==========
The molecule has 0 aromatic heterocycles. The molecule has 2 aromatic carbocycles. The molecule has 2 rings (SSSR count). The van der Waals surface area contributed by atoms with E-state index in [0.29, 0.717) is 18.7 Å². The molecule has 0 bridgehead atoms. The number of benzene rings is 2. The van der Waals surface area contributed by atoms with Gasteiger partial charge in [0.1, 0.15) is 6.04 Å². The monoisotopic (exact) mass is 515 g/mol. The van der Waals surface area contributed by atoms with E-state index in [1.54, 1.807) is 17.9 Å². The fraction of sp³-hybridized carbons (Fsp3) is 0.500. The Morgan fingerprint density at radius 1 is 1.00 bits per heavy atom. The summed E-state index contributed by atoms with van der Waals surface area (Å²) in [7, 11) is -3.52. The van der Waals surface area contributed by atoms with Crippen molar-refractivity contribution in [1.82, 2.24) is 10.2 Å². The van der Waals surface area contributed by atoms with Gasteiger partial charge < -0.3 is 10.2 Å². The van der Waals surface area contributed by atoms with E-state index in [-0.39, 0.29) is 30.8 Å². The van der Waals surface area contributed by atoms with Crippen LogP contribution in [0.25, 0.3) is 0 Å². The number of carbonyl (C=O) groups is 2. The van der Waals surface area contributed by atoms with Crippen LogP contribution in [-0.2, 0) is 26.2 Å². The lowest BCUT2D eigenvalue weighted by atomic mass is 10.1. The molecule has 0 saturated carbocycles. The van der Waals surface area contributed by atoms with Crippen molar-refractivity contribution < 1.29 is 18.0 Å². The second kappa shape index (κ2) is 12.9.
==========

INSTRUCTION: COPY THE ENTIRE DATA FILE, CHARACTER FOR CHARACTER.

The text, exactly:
The molecule has 0 aromatic heterocycles. The molecule has 2 aromatic carbocycles. The molecule has 2 rings (SSSR count). The van der Waals surface area contributed by atoms with E-state index in [0.29, 0.717) is 18.7 Å². The molecule has 0 bridgehead atoms. The number of benzene rings is 2. The van der Waals surface area contributed by atoms with Gasteiger partial charge in [0.1, 0.15) is 6.04 Å². The monoisotopic (exact) mass is 515 g/mol. The van der Waals surface area contributed by atoms with E-state index in [1.54, 1.807) is 17.9 Å². The fraction of sp³-hybridized carbons (Fsp3) is 0.500. The Morgan fingerprint density at radius 1 is 1.00 bits per heavy atom. The summed E-state index contributed by atoms with van der Waals surface area (Å²) in [7, 11) is -3.52. The van der Waals surface area contributed by atoms with Crippen molar-refractivity contribution in [1.82, 2.24) is 10.2 Å². The van der Waals surface area contributed by atoms with Gasteiger partial charge < -0.3 is 10.2 Å². The van der Waals surface area contributed by atoms with E-state index in [-0.39, 0.29) is 30.8 Å². The van der Waals surface area contributed by atoms with Crippen LogP contribution in [0.25, 0.3) is 0 Å². The number of carbonyl (C=O) groups is 2. The van der Waals surface area contributed by atoms with Crippen LogP contribution in [-0.2, 0) is 26.2 Å². The lowest BCUT2D eigenvalue weighted by atomic mass is 10.1. The molecule has 0 saturated carbocycles. The van der Waals surface area contributed by atoms with Crippen molar-refractivity contribution < 1.29 is 18.0 Å². The second kappa shape index (κ2) is 12.9.